"We're in the desert.  There are eight million cacti out here.  You're going to have to be more specific."
    "That huge forked one way up ahead.  You see it, over..."
    I'm off and running before he finishes the sentence.  Am I cheating?  Absolutely.  Do I feel bad about it?  Not at all.  But I figure if I'm going up against the two of them, it's only fair that I get some kind of advantage.
    I hear them pounding the sand behind me.  They're getting closer, so I put on an extra burst of speed and cross the finish line a split second before Theo.  Eli finishes about a second later.
    "You are such a cheater," Eli tells me breathlessly, then tugs on one of the locks of hair that have fallen across my eye.  "I'm going to remember to watch my back around you."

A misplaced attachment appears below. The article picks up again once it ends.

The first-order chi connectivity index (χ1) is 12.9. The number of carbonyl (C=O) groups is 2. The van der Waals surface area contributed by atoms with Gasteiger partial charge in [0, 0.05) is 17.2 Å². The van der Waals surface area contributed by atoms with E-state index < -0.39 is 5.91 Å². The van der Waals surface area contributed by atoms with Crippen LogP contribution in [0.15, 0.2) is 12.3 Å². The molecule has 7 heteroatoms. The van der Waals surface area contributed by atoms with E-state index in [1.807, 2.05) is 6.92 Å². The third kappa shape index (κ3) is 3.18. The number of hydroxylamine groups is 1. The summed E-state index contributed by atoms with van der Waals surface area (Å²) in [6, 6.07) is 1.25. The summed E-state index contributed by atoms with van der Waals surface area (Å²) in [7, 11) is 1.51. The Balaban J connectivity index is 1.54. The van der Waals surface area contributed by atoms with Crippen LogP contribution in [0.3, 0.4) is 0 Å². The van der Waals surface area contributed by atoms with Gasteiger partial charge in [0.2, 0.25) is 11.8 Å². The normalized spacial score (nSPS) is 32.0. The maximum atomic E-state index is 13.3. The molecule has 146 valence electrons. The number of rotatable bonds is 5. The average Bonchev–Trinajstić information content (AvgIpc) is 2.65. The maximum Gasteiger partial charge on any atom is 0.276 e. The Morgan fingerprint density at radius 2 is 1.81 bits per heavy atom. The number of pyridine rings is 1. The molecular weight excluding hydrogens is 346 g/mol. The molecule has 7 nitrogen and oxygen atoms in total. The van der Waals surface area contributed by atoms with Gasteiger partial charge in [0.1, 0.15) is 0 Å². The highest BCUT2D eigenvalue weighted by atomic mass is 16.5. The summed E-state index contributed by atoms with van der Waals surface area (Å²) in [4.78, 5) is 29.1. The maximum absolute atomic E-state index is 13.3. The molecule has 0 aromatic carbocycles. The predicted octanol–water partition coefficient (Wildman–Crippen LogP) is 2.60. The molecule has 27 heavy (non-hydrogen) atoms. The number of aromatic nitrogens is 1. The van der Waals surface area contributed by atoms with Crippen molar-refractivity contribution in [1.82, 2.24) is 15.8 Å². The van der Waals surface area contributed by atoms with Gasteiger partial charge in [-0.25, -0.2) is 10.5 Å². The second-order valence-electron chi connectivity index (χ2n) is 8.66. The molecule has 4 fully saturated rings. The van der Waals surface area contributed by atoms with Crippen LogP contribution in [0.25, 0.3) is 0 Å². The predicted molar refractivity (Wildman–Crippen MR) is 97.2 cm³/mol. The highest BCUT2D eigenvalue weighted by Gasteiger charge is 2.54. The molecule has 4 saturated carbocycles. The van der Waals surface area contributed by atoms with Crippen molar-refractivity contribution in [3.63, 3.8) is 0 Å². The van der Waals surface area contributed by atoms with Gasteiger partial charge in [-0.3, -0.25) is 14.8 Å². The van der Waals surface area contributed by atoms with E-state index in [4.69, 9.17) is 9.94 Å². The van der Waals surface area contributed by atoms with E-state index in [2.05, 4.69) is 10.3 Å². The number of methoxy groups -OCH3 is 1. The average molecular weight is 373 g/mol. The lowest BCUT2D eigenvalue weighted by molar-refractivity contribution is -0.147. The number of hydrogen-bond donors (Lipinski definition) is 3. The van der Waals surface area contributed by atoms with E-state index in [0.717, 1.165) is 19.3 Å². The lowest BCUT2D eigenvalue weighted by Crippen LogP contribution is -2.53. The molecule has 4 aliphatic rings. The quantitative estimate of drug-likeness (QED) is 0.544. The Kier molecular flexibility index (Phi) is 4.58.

"And why is that?"
    "Because you're dangerous," Theo says, opening a water bottle and handing it to me, along with yet another granola bar.  This one's apple-cinnamon flavour.  Lucky me. 

Thursday 3 January 2013

Review: City of Lost Souls

Title: City of Lost Souls (The Mortal Instruments #5)
Author: Cassandra Clare
Publisher: Margaret K. McElderry
Released: 8th May 2012
Rating: 5 of 5 stars